I sat — passively, pliantly — in my aisle seat, reading, waiting for the plane to leave. Twice, three times, a hundred — oh, what does it matter, since it could have killed me? — I almost got bonked on the head by a bulging suitcase being stuffed and pounded and shamed into an overhead bin. (If I prefer to sit in an aisle seat, maybe I should get a fucking helmet. Why do I prefer to sit in an aisle seat? Because I am a menopausal woman, that’s why. Next question?)
The aisles teemed with passengers and their carry-on bags, desperately seeking a bin, any bin, anywhere. They sputtered to a halt. I got bonked, this time, by a backpack. I know I should love humanity, but I was beginning to loathe humanity. I tried to remind myself I should hate the airline, instead. I felt like an extra in Casablanca (where “they wait … and they wait … and they wait … “). Where was Bogart when I needed him the most?
Finally, everyone and everything found a place and the plane took off and the attendants did not serve lunch to those of us in coach. Next time, I am checking my suitcase and stuffing myself into it. It can’t be any worse.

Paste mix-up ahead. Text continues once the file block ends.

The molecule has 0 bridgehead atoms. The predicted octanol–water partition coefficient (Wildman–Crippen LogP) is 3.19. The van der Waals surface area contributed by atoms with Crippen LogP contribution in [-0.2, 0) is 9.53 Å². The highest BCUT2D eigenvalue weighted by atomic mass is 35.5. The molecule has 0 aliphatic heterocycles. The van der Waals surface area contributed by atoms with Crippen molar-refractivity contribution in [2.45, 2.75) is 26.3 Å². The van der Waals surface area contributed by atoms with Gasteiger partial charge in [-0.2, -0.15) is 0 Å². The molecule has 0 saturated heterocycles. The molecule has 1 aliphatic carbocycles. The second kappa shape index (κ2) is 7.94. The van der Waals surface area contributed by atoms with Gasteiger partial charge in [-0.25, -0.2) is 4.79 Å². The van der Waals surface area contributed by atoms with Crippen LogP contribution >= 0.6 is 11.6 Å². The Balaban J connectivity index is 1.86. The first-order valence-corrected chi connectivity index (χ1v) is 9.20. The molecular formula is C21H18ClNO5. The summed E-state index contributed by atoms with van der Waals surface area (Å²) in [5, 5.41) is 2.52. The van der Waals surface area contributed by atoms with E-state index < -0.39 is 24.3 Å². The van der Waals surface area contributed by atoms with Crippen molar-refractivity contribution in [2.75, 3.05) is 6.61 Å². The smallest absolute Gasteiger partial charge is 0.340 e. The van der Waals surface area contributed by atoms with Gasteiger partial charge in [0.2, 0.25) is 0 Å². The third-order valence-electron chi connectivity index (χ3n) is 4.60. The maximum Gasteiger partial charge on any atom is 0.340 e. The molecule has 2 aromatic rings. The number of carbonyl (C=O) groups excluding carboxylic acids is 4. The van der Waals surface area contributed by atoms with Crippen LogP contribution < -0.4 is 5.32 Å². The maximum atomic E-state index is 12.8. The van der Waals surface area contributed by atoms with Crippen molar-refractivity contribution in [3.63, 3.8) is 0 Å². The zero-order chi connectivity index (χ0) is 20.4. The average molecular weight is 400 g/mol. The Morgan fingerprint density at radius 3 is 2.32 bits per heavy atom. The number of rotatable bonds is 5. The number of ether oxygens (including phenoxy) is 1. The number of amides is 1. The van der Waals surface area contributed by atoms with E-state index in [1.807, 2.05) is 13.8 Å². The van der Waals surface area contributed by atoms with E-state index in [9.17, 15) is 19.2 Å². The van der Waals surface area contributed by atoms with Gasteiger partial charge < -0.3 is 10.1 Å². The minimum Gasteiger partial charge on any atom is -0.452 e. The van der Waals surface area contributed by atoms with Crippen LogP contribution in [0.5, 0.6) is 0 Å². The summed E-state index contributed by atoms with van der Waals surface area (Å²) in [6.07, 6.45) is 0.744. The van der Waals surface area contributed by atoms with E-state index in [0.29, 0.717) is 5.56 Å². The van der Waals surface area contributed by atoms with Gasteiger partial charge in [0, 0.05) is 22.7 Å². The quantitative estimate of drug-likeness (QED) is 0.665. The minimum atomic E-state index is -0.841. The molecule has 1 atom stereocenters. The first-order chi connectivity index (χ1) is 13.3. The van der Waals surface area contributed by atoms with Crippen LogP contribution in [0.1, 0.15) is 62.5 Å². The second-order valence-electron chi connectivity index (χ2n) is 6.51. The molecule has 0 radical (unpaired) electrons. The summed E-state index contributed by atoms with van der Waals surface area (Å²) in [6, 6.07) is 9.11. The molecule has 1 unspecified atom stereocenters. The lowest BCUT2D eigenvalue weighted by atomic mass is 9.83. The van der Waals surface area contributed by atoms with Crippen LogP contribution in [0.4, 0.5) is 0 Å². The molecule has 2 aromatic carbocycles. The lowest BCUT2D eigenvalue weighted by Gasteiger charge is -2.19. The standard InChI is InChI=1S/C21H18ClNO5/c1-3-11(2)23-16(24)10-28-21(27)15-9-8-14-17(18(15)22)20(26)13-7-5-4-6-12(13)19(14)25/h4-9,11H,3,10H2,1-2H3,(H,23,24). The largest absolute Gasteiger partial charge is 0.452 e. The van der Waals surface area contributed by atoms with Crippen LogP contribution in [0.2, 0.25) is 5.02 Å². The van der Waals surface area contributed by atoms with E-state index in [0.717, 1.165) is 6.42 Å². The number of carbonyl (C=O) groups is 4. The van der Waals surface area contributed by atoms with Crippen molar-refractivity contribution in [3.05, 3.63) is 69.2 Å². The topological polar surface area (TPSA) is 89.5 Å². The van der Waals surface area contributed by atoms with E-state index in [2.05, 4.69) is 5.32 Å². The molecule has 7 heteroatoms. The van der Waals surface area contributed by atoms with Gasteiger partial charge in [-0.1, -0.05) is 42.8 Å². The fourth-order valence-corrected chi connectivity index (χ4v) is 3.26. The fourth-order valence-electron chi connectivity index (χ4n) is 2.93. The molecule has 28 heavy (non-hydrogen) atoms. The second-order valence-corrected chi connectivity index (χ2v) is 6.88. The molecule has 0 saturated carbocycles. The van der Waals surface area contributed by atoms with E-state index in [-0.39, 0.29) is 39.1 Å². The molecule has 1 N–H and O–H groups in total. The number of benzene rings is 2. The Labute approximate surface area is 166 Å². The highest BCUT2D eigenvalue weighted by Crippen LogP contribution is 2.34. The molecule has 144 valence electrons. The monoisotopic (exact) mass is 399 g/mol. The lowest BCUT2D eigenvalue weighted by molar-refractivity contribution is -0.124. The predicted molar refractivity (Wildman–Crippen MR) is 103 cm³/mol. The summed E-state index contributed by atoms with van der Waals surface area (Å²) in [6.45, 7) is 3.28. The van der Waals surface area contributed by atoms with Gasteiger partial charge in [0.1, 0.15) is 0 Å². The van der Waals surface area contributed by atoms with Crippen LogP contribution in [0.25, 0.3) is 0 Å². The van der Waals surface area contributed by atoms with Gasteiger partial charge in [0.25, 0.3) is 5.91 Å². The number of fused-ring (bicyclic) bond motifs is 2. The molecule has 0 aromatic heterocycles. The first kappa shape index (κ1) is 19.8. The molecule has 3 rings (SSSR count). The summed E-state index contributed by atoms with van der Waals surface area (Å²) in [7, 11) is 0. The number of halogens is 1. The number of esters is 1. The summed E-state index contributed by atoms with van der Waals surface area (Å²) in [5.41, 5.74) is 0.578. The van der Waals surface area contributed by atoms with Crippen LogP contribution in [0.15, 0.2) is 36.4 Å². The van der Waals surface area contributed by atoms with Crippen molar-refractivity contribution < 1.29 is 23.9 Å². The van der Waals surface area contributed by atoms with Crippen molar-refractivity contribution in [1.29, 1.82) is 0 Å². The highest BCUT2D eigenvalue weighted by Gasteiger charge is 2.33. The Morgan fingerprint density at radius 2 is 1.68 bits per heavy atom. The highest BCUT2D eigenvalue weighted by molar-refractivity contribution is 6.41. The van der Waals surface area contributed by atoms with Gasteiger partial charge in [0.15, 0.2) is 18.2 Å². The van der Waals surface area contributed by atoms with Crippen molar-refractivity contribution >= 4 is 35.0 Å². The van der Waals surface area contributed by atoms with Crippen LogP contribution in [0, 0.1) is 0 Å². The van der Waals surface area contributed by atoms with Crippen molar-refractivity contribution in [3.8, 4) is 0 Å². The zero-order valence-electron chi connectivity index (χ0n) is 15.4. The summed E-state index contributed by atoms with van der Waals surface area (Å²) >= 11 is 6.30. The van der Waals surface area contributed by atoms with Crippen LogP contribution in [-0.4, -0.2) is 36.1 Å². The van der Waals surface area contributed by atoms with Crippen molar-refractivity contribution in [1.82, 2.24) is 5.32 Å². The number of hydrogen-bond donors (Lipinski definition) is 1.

(Copyright 2011 by Ruth Pennebaker)
Read one of my favorite posts about learning the story when you don’t speak the language
I don’t know how you do it. Your husband would hate me and the way I pack.
The trials and tribulations of modern air travel. But if we want to get from point A to point B there is little choice. Maybe the airlines should hand everyone a strong tranquilizer before boarding so we just won’t care…
I travel lightly, very lightly. I can pack an entire week of clothing for my family of four into one suitcase, and I take great pride in this. But, I check it, every time. Because while I pack lightly in the big bag, the thing I carry on the plane is huge. It hurts my shoulder, it creates a snail like bend to my back and the contents occupy my children, husband and me for the entire flight. I do my best to hold it low in front of me so as to knock bonk others on my way back, way back. I’ve been bonked too many times before.